Edinburgh, Jan 21 : The Zoological Society of London is going to launch a campaign to protect ten species of amphibians that are facing the threat of extinction.
According to a report in the Scotsman, the ten include the Chinese giant salamander, which grows up to 1.8 metres long, a limbless amphibian called Sagalla Caecilian which has sensory tentacles on the sides of its head, and lungless salamanders from Mexico, which breathe through their skin and mouth lining.
Also among the targeted species are the purple frog, which was only discovered in 2003 and which spends much of its time buried up to four metres underground; the Malagasy rainbow frog, which can climb vertical rock faces; and the Gardiner's Seychelles frog which grows to just 11mm in length.
The scientists will also work to protect the ghost frogs of South Africa - one species of which is found only in the burial grounds of Skeleton Gorge on Table Mountain - and the Chilean Darwin's frog, which may already be extinct.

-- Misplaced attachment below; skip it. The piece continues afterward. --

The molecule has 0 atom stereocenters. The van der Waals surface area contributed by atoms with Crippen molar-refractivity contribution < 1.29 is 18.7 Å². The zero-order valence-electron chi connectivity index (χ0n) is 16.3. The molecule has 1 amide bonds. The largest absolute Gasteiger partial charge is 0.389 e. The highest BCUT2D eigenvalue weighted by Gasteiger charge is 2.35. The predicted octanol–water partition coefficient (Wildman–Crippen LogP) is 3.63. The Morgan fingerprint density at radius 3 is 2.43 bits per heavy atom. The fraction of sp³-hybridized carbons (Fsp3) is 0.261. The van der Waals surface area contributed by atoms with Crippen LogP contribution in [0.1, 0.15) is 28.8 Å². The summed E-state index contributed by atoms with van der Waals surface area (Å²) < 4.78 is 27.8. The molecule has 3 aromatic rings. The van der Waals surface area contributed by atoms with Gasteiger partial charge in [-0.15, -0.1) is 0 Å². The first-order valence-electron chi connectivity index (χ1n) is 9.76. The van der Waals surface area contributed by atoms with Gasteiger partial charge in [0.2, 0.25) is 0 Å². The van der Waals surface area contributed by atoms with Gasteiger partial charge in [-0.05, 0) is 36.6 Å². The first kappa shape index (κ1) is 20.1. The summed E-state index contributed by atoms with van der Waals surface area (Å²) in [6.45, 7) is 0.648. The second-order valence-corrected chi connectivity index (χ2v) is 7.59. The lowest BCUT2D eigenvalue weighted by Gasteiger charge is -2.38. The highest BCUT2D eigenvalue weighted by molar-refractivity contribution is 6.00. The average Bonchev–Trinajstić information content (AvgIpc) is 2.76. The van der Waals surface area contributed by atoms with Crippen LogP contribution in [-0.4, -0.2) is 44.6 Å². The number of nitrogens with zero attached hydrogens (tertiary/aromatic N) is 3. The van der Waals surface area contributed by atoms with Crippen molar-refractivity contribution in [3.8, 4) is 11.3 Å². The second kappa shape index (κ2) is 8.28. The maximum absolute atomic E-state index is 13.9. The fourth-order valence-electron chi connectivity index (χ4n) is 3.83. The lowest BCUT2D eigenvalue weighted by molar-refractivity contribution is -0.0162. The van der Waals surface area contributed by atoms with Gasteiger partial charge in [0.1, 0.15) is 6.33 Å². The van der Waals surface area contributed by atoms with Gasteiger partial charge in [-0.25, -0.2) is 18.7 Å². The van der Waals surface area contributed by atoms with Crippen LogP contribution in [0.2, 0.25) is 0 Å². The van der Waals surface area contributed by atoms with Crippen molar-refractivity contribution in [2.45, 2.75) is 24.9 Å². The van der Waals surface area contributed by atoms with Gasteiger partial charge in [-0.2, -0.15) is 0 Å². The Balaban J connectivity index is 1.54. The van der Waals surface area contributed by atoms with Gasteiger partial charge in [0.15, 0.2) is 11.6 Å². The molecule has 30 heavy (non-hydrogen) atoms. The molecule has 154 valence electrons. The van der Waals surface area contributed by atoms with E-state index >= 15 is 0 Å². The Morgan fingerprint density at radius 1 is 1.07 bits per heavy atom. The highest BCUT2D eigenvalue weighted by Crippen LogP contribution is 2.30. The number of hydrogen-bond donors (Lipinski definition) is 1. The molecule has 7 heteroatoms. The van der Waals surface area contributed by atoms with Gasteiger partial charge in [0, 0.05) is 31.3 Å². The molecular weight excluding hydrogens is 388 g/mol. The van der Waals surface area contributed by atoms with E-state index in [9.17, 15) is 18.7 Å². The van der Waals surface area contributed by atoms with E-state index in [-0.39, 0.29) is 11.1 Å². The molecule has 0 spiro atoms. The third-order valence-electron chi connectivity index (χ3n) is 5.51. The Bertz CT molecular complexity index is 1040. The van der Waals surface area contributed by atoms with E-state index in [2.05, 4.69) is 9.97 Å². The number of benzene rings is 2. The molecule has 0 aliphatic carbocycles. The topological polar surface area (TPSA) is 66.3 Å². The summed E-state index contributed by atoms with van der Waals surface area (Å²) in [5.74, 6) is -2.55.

Also in the list of endangered amphibians are the Betic midwife toad, whose males carry fertilised eggs wrapped round their hind legs, and the olm, a blind, transparent-skinned salamander which lives underground, hunts by smell and electrosensitivity, and can survive without food for 10 years.
The scheme, initiated by the Zoological Society of London to protect these amphibians is known as the EDGE (Evolutionarily Distinct and Globally Endangered) scheme.
"The Edge amphibians are amongst the most remarkable and unusual species on the planet and yet an alarming 85 per cent of the top 100 are receiving little or no conservation attention and will become extinct if action is not taken now," said Helen Meredith, co-ordinator of the Edge scheme.
According to Jonathan Baillie, head of the Edge programme, "These species are the 'canaries in the coalmine' - they are highly sensitive to factors such as climate change and pollution, which lead to extinction, and are a stark warning of things to come."
"If we lose them, then other species will inevitably follow," he added.
"Amphibians tend to be the overlooked members of the animal
kingdom, even though one in every three amphibian species is
currently threatened with extinction, a far higher proportion than
bird or mammal species," said Baillie.